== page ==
DOC.
9
CRITICAL OPALESCENCE
311
tunity
offered
by
the
present paper
to
explain
his
thoughts on
Boltzmann's
principle (see
Einstein
to
Wilhelm
Wien,
7
October
1910).
In
1911
he also
used other
occasions to
present
these
thoughts,
which
were
not generally accepted at
that
time,
such
as
the discussion
following
his
Solvay lecture,
Einstein
et
al. 1914
(Doc. 27),
and the lecture
given
to
the
Physical
Society
of
Zurich
on
2
November
1910,
of
which
we
know
only
the
title,
"On the Boltzmann
Principle
and
Some
Consequences
to be
Drawn from It"
("Ueber
das Boltzmann'sche
Prinzip
und
einige
aus
ihm
zu
ziehenden
Folgerungen")
(see
PGZ
Mitteilungen 1911,
p. IV).
[6]For
an
earlier
discussion
by
Einstein of the
relationship
between
"complexions" ("Kom
plexionen")
and the
concept
of
probability, emphasizing
the
problematical
character of this
relationship
in
the
theory
of
radiation, see
Einstein
1909c
(Vol.
2,
Doc.
60),
pp.
493494.
[7]This distinction became
one
of the
issues in
the discussion
following
Einstein's
Solvay
lecture;
see
Einstein
et
al. 1914
(Doc. 27),
pp.
356357. It
was
mentioned earlier
in
Einstein
1907b
(Vol. 2,
Doc.
39), p.
570.
[8]Av
should be
Av+1.
[9]See
note
8.
[10]This
section
generalizes
an
argument
given
earlier
in
Einstein
1907b
(Vol.
2,
Doc.
39).
[11]The
exponent
should be
NR(S 
S0).
[12]Instead
of
"A +
..."
the
beginning
of
this line
should read
"A
=

...".
[13]d2v should be
A2v.
[14]Smoluchowski
1908,
p.
215.
Smoluchowski bases
his treatment
of fluctuations
close to
the
critical
point on
the
fact
that
the isothermal
compressibility
becomes infinite
at
the critical
point.
He determines the
probability
distribution for
density
fluctuations
by considering
a
Taylor
expansion
of the
thermodynamic
work related
to
the fluctuations
(compare
Einstein's
formula
[2a] on
p. 1281),
the
first two terms
of
which,
dpdv
and
d2pdv2,
are
equal
to
zero
at
the
critical
point.
[15]In their classic
paper
on
critical
opalescence,
Ornstein and Zernike criticize
all
preceding
studies
of
this
phenomenon
for their
unjustified assumption
of
the statistical
independence
of
different volume
elements;
with
respect to
the
preceding statement
by
Einstein
they observe:
"The remark
of
Einstein
(l.c. p.
1285)
that
there would be
no
principal
difficulty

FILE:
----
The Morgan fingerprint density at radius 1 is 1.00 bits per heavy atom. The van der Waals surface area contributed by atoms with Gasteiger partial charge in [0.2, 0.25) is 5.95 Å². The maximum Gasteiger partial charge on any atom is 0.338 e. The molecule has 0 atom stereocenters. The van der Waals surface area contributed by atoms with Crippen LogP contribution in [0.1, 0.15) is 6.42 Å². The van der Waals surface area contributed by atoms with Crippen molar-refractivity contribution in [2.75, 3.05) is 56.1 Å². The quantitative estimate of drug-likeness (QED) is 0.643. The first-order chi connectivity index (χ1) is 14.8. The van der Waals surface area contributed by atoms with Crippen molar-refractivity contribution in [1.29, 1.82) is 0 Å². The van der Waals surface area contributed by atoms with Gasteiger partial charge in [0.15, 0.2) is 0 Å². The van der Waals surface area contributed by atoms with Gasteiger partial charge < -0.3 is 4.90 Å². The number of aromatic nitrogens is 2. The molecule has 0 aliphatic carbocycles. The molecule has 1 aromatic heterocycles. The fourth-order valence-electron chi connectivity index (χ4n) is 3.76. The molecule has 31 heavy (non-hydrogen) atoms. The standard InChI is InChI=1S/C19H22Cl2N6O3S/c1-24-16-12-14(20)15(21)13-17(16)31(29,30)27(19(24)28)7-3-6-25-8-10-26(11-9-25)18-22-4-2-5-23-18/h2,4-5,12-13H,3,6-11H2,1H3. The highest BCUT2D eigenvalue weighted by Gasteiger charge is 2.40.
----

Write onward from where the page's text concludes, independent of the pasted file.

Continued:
in
extending
his
deduction
to
a
further
approximation
is
therefore mistaken. On the
contrary,
the consideration
of
higher terms
so
long
as
the
independence
is made
use of,
will not
lead
to anything"
(Ornstein
and Zernike
1915,
pp. 794795, fn.
1).
[16]This section
presents
Einstein's
key
contribution
to
the
study
of
opalescence.
Unlike
previous
treatments
which relied
on
Rayleigh's
formula for the
light scattering
by
small
parti
cles
(see
Smoluchowski
1908,
p.
217,
fn.
1,
and
Kamerlingh
Onnes and Keesom
1908b,
English
version,
pp.
621622, fn.
2;
this footnote does
not
appear
in
the Dutch
version),
the results
in
this
section
are
derived
directly
from Maxwell's
equations.
[17](px should
be
cp*.
[18]The
v2
in
the denominator should
be
v3.
[19]For
a
discussion of other methods
developed
by
Einstein
to
determine
Avogadro's
num
ber,
see
the editorial
notes
in
Vol.
2,
"Einstein's Dissertation
on
the Determination of
Molecu
lar
Dimensions,"
pp.
170182,
and "Einstein
on
Brownian
Motion,"
pp.
206222.
[20]Rayleigh
1899,
p.
375,
and
Rayleigh
18991920, vol.
4,
p.
400.
[21]In
Smoluchowski
1908, §§1013,
Smoluchowski had sketched
an analysis
of
critical
opal
escence
in
solutions.
[22]An
experimental
confirmation of Smoluchowski's
theory
of critical
opalescence
in
gases
had been undertaken
already
before the
present paper
was
published
(see
Kamerlingh
Onnes
and Keesom
1908a, 1908b).
In
a
letter
to Kamerlingh Onnes,
Einstein
acknowledged
that this
work
seems
to
contain the "material for
a
numerical
test
of
my
formula derived
according
to
Smoluchowski's
theory" ("das
Material
zur
zahlenmässigen Prüfung
meiner
gemäss
Smoluchowskis Theorie
aufgestellten
Formel");
Einstein
to
Heike
Kamerlingh Onnes,
31